Baby Blue Marine (1976) starring Jan-Michael Vincent, Glynnis O'Connor, Katherine Helmond, Bruno Kirby, Richard Gere directed by John D. Hancock Movie Review

Baby Blue Marine (1976)   3/53/53/53/53/5

Jan-Michael Vincent in Baby Blue Marine (1976)

He's Got the Look

His father was a marine and Marion (Jan-Michael Vincent) wants to follow suit, unfortunately he doesn't have what it takes and is in the idiot squad with the likes of Pop Mosley (Bruno Kirby). When the Marines decide they haven't cut the grade they are sent home wearing the baby blue suits of failures and suffer humiliation on the way. For Marion things change on the way home when he meets decorated Raider (Richard Gere) who doesn't want to go back to the action and so gets him drunk and switches his uniform for Marion's baby blues. When Marion heads in to a small town wearing the Raider's uniform he is treated like a hero and finds waitress Rose (Glynnis O'Connor) falling in love with him. But when three Japanese-Americans escape from a nearby detention camp some of the locals are hot to send out a lynch mob and want Marion to help in their capture.

Right from the word go "Baby Blue Marine" grabs your attention because it doesn't feel quite right. What I mean is that we have this opening scene of a drill sergeant dealing with a bunch of trainee marines who can't get anything right. It isn't full on comedy, it doesn't have the power of a really tough drill sergeant and the cinematography has a quiet beauty go on. It makes you wonder what sort of movie "Baby Blue Marine" is and it continues to perplex as we watch Marion leave with others in their baby blue suits having failed training.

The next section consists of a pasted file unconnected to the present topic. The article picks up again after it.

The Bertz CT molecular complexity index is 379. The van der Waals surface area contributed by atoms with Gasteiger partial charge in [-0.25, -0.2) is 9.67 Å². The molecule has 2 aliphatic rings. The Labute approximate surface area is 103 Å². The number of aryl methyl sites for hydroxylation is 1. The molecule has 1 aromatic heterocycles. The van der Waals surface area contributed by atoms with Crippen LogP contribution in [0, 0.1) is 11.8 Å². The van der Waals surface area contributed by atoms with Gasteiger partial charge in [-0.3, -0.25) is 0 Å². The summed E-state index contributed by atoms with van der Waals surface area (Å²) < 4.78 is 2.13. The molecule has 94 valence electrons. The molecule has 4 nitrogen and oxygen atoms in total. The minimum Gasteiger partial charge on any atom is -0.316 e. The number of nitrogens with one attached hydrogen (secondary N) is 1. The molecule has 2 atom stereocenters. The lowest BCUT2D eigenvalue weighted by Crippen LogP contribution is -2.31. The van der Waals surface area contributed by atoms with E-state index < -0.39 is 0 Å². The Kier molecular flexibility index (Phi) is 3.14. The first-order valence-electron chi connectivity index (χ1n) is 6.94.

Richard Gere and Jan-Michael Vincent in Baby Blue Marine (1976)

But then it starts to gather focus when Marion is mugged by the Raider who fears returning to action and so here we have Marion getting to experience what it is like to be respected by others because of the uniform, well challenged as well by other outfits as drunken rivalry causes trouble. We see things like people wanting to buy him a drink and a meal and show him plenty of home grown hospitality. But we also see how those in small communities have been affected by the war with one man having lost a son at Pearl Harbour takes an interest in Marion as he is the hero young man he imagines his son would be.

Now here is the thing; as all of this is going one we have the shadow of the detention camp for Japanese-Americans and how the locals feel about them since Pearl Harbour. This all builds to three Japanese-Americans escaping and Marion seeing how some locals want to hunt them down in an old fashioned style lynching, giving them their chance of feeling like they are striking back for what happened. That is all well and good until things play out and sadly the ending of "Baby Blue Marine" doesn't really do justice to all the build up and I wonder whether the writer struggled to find an ending for this story.

What is for certain is that "Baby Blue Marine" features Jan-Michael Vincent delivering one of his best performances because it isn't about being the big hero but being just a normal guy who is a bit slow but so good hearted. Vincent makes Marion very real, just a good kid who goes along with what others think and finding some wisdom when needed such as when a tearful woman asks him if she knows if her son is alright as he is in the Pacific. It is a performance which I could watch time and again but the acting around him is just as good with Art Lund delivering just as fine a performance as the father whose son died at Pearl Harbour; it is a small part but perfectly played.

What this all boils down to is that "Baby Blue Marine" is one of the most fascinating movies I have come across and for me one of Jan-Michael Vincent's best. It is such a shame that it is undone by an ending which doesn't really work.